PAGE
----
Firefighters, police say: I will help

October 02, 2001 12:00 am

Now theres another thing about Baker some people just arent going to believe.

A parade, six blocks long or longer.

Sixteen billion tons of truck (Well rely on awestruck two-year-old boys for that assessment, not a certified scale).

Lots of red.

Lots of flashing.

Wow.

And behind it: a meaning for each marcher, a memory for each watcher

A moment shared by these American people, on this American Main Street, as a procession of people who protect us every day, in ways big and small, waved.

And marched, at one point, through a gauntlet of clapping purple Bulldogs, a gang of Friday night floodlight warriors standing without their helmets, standing together and looking up.

Up at the brilliant rigs, the dually brush trucks and the pumpers, the restored antiques and their older cousins still in service.

Up at the men and women who risk their lives, every day, in big ways and small.

From volunteer rural firefighters to the EMTs at Oxbow to the guy at the construction site who OSHA requires to know CPR, there are people in this world who accept responsibility for the safety of others.

We have mighty myths about the Lone Rangers and Superman, out battling for truth and justice and the American way.

An organization like a department doesnt diminish that bravery, only make it less obvious for celebration.

Until the unthinkable happens.

When a firefighter or police officer dies in the line of duty, their colleagues turn out and share in a moment of mourning, of shared purpose and resolve.

It is a dangerous line of work, and they accept that danger.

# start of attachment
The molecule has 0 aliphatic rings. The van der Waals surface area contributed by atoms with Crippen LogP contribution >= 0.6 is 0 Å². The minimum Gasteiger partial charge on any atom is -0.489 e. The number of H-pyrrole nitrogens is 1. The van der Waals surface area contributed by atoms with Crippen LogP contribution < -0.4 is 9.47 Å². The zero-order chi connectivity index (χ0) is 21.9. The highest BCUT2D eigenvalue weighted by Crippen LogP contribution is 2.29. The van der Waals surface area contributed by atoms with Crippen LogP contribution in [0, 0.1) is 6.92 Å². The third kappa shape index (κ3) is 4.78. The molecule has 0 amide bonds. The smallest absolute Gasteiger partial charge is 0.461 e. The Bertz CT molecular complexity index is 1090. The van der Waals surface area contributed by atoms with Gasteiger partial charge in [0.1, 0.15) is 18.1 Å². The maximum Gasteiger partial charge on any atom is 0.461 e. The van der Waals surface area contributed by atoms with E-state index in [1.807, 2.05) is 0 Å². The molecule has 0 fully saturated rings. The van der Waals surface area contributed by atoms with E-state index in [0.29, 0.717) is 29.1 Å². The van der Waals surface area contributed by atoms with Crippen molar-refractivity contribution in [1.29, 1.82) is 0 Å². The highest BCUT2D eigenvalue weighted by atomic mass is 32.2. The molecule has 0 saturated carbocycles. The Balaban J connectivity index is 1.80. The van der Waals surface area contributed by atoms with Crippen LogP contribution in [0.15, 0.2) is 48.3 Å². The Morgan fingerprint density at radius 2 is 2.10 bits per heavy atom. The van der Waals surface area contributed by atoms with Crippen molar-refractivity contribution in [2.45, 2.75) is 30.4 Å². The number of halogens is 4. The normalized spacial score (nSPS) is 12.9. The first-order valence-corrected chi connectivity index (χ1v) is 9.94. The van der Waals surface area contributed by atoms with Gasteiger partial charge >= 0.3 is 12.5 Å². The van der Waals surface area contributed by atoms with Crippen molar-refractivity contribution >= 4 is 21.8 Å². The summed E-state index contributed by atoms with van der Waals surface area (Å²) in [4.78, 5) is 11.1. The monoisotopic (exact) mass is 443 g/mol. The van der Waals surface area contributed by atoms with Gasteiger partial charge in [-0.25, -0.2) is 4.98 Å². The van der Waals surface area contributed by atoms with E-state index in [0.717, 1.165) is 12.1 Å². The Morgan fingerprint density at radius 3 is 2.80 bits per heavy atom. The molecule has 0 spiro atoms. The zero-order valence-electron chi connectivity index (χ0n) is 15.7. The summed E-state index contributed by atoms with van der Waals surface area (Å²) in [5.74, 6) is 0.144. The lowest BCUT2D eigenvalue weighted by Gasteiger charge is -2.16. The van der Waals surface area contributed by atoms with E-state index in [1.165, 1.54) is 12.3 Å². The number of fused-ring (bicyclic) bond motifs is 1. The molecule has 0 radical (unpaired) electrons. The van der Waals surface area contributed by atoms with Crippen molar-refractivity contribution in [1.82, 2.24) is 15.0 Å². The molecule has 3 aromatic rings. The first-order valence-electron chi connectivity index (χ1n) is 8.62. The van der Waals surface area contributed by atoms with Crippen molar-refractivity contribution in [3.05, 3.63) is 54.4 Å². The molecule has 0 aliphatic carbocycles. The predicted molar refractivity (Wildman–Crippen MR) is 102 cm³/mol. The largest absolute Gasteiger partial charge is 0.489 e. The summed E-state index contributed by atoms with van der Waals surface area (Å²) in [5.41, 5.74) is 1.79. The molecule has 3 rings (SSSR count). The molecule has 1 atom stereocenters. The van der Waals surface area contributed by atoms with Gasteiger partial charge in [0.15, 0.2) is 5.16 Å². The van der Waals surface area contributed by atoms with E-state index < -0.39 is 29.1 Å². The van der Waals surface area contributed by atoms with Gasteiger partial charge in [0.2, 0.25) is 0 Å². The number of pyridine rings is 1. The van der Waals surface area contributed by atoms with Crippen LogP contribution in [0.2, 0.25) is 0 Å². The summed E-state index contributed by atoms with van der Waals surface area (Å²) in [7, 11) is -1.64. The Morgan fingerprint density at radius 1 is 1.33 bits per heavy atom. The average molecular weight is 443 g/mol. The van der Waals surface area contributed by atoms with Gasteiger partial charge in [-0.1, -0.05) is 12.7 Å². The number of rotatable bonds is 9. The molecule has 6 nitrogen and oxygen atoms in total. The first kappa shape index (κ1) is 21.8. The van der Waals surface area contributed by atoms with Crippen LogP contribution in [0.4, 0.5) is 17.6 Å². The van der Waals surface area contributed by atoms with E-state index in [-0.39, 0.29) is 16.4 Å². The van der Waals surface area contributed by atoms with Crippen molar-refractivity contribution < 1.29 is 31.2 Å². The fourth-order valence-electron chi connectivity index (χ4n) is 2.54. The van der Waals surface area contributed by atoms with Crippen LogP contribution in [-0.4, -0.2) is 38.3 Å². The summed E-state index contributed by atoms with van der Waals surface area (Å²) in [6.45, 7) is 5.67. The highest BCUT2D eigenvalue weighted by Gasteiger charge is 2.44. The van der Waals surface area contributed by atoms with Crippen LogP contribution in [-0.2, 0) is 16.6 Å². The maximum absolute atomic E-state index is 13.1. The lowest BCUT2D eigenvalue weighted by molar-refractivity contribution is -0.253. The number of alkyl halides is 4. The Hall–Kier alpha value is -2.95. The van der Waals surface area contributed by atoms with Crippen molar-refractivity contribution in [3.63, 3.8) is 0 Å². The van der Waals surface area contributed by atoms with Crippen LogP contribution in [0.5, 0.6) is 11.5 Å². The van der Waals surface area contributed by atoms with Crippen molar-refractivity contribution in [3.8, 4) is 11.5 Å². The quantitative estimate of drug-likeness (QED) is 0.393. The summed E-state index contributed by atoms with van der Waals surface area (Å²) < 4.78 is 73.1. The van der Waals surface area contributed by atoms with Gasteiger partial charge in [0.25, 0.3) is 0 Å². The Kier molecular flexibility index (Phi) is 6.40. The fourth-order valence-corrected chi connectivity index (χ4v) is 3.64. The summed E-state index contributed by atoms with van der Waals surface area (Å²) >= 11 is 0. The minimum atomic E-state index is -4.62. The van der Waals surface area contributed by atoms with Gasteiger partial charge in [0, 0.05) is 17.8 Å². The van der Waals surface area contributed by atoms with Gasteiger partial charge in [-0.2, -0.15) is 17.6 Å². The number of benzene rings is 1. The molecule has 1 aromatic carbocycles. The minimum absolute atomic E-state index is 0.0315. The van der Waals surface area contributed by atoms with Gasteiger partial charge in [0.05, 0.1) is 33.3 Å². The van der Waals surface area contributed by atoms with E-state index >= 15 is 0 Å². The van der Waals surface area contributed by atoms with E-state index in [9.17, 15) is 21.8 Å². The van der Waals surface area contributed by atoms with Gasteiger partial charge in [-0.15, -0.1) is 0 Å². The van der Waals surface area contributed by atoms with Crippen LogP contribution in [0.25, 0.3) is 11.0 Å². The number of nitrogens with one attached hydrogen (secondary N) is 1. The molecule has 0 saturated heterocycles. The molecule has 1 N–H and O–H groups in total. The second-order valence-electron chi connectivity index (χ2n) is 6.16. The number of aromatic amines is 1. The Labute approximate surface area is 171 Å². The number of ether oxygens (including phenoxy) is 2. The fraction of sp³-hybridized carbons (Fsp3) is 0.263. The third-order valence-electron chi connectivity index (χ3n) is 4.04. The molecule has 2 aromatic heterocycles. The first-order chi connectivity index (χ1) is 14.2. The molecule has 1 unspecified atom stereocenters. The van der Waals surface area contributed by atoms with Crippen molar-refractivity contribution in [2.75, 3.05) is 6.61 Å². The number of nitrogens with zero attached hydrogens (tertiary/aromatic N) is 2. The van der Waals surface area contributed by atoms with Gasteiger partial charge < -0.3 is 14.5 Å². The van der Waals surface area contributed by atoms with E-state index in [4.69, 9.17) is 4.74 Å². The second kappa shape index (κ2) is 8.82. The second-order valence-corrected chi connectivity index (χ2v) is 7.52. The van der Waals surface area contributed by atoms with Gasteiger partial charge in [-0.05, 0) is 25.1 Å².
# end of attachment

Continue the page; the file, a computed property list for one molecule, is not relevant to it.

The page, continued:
But they seek the duty.

To country.

To community.

To themselves and each other.

It must be daunting stuff to know that something beyond your control, something at times beyond imagination might await you a moment from now, or maybe later.

Maybe.

Dont you admire the folks who steel themselves for that unknown and restore their resolve when they are shaken when the unimaginable happens?

If something bad happens to you, I will help.

Thats what we heard between sirens Wednesday night, a promise perfumed in diesel and shaded in reds and whites and blues and greens and yellows and blacks.

State, city, county, federal they all marched together, for their own reasons and one burning reason seared in our American memory.

They marched down this Main Street in Baker City and adjourned to a feast beneath the American flag and a retiringly beautiful Eastern Oregon fall sky.

A fitting tribute to their fallen colleagues to those who died Sept. 11, to those who will give their lies, to those who have and who deserve our thanks.

Take it as a challenge that, together, we should say to them and to our neighbors:

If something bad happens to you, I will help.